Virginia unemployment claims continue to spike amid Northam lockdown
The total number of continued unemployment claims filed in the week ending April 25 has surpassed 10 percent of private sector payroll employment in Virginia.
The figure for seasonally unadjusted initial claims in Virginia for the week ending April 25 was 72,488, according to the Virginia Employment Commission.
For the most recent filing week, continued weeks claimed totaled 341,295, up nearly 15 percent from the previous week and 322,665 higher than the 18,630 continued claims from the comparable week last year.
The total number of initial claims filed since the week ending March 14 is 496,197.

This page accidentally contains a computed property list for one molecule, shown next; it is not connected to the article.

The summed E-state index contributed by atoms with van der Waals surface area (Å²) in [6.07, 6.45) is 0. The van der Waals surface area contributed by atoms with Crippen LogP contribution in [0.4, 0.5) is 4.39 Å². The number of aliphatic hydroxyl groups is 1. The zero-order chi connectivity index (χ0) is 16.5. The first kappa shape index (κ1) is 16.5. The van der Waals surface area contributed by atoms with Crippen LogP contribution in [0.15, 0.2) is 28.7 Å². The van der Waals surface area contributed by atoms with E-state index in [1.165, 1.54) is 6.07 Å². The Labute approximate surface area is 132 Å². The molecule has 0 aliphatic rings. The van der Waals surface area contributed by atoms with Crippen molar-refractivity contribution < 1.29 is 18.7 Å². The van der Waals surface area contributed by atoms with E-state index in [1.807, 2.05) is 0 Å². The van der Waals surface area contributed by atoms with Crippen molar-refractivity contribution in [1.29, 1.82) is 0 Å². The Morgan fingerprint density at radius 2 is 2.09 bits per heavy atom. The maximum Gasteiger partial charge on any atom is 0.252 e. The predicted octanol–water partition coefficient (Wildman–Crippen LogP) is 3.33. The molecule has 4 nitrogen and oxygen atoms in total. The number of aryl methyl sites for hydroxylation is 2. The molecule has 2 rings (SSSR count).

The continued claims total mainly comprised those recent initial claimants who continued to file for unemployment insurance benefits during the COVID-19 pandemic.
That total is more than 10 percent of private sector payroll employment in the Commonwealth.
The unemployment rate in Virginia in February, the last complete month ahead of the implementation of Gov. Ralph Northam’s COVID-19 lockdown, was 2.8 percent.
Although the young and female workers were disproportionately affected by COVID-19 lockdown layoffs in late March, the demographic composition of unemployment claimants has broadened to increasingly impact those in other groups.
In Virginia, older workers, male workers, and those in other minority groups grew slightly as a share of filings according to the most recent published data.
Story by Chris Graham